Crops will be vulnerable to fire caused by shelling, he said, and that could be “hell” for farmers when the harvest season begins in coming weeks.
Since Russia’s Feb 24 invasion of Ukraine, the world’s fourth-largest grains exporter, Kyiv has repeatedly accused Russia of attacking infrastructure and agriculture to provoke a global food crisis and pressure the West.
Five shells hit a cluster of warehouses and grain conveyer belts at the Nika-Tera plant on June 4, rendering one of Ukraine’s largest agricultural terminals unable to load or unload ships, local officials said.
Moscow, which calls its war a special military operation, blames Western sanctions and sea mines laid by Ukraine for the drop in food exports and rising global prices.
“Agriculture is one of the few business sectors that is working… Of course they want to destroy it. They want to end this stream of income into the country,” farmer Volodymyr Onyschuk said near a pile of Russian shell casings on his 2,000ha wheat and sunflower holding near Mykolaiv.
Asked how Mykolaiv farmers planned to reduce exposure to Russian actions, he said: “Let us just survive until the next harvest.”
The blasts triggered an intense fire in sunflower meal stores. These were still smouldering during a brief press tour on Sunday (June 12). Separate grain elevators on the site were untouched.
“They are trying to undermine food security worldwide,” said Mr Georgy Reshetilov, first deputy head of the Mykolaiv military regional administration.
The region’s agricultural facilities have suffered an estimated 34 billion hryvnia (S$1.6 billion) worth of losses, he said. Sites hit include a large producer of tomato pulp and a large number of farms. Shelling is feeding fear across a sector already hamstrung by Russia’s blockade of the Black Sea, the primary route for Ukraine’s vast agricultural exports.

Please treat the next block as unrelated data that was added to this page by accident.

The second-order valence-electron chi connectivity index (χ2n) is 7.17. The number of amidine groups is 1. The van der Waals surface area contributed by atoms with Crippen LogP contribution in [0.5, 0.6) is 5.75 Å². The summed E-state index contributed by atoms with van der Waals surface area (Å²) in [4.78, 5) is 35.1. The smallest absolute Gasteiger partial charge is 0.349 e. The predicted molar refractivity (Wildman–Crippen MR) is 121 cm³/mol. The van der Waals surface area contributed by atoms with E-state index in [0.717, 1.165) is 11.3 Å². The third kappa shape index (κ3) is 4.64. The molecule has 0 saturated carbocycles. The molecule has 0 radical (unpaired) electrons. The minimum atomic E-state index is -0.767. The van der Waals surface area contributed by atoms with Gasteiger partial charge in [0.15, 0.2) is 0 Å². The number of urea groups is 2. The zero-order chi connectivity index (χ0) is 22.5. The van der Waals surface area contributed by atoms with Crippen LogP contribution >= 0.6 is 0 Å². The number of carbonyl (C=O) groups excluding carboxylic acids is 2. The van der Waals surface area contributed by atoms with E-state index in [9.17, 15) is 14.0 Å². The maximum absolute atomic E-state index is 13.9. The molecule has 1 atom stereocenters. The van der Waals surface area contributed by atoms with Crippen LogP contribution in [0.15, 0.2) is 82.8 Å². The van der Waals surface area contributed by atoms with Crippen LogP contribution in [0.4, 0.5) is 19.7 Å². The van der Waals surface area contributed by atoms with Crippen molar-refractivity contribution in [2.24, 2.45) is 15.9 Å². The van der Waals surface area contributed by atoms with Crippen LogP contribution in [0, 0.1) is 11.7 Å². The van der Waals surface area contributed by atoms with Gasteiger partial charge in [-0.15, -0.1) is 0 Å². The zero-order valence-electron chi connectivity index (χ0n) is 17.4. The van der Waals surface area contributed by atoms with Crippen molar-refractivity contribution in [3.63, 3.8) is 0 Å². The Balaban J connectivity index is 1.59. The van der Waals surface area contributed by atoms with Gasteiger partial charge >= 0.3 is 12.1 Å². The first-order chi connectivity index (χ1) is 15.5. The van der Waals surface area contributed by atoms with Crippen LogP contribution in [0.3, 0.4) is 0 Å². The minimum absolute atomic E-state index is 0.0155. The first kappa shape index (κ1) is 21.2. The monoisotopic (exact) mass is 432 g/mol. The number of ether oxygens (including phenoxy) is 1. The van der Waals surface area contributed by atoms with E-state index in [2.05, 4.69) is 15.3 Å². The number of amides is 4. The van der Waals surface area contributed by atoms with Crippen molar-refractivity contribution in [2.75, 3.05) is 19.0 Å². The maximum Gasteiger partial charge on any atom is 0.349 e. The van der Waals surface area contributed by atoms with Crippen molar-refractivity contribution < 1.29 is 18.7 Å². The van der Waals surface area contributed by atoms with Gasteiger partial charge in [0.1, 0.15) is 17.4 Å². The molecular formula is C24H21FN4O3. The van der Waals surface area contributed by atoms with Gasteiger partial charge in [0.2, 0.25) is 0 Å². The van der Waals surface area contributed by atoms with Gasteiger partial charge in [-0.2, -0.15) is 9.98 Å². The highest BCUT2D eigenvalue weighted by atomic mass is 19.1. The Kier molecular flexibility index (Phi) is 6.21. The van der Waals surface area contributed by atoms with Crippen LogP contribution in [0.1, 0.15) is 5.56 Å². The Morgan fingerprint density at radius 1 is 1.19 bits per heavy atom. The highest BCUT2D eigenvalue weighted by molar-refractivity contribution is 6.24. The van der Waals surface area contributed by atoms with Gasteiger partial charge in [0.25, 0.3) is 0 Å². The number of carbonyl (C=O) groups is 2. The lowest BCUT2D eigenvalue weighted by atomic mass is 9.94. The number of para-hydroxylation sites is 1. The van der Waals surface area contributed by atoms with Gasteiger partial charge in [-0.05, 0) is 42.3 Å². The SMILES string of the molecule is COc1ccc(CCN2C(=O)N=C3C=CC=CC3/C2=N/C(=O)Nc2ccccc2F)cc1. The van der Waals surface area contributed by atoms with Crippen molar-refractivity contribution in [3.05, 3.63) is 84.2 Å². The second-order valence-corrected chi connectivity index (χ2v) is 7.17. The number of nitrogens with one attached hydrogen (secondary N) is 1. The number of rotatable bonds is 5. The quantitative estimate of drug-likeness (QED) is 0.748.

Combine harvester operators are leery of bringing their equipment to the region, fearing shelling and possible mines and munitions in the fields, farmers said. Some grain traders are reluctant to even buy stocks from farmers, fearing they will have to bear responsibility if their storage facilities are subsequently attacked.
“Nobody can guarantee the safety of this harvest in a time of war,” said Mr Reshetilov. Supplies of fertiliser are running low, and without buyers for grain exports, farmers said they could struggle to raise funds to buy more supplies, even if they were available.
“Our financial resources are dwindling. We’ve put everything into this harvest,” he said. “Fuel has gone up. Fertiliser prices are insane. I don’t know how we are going to work next year,” said Mr Valentyn Matviyenko, who runs a farm near Bashtanka, around 60km north-east of Mykolaiv city where some land is within range of Russian artillery.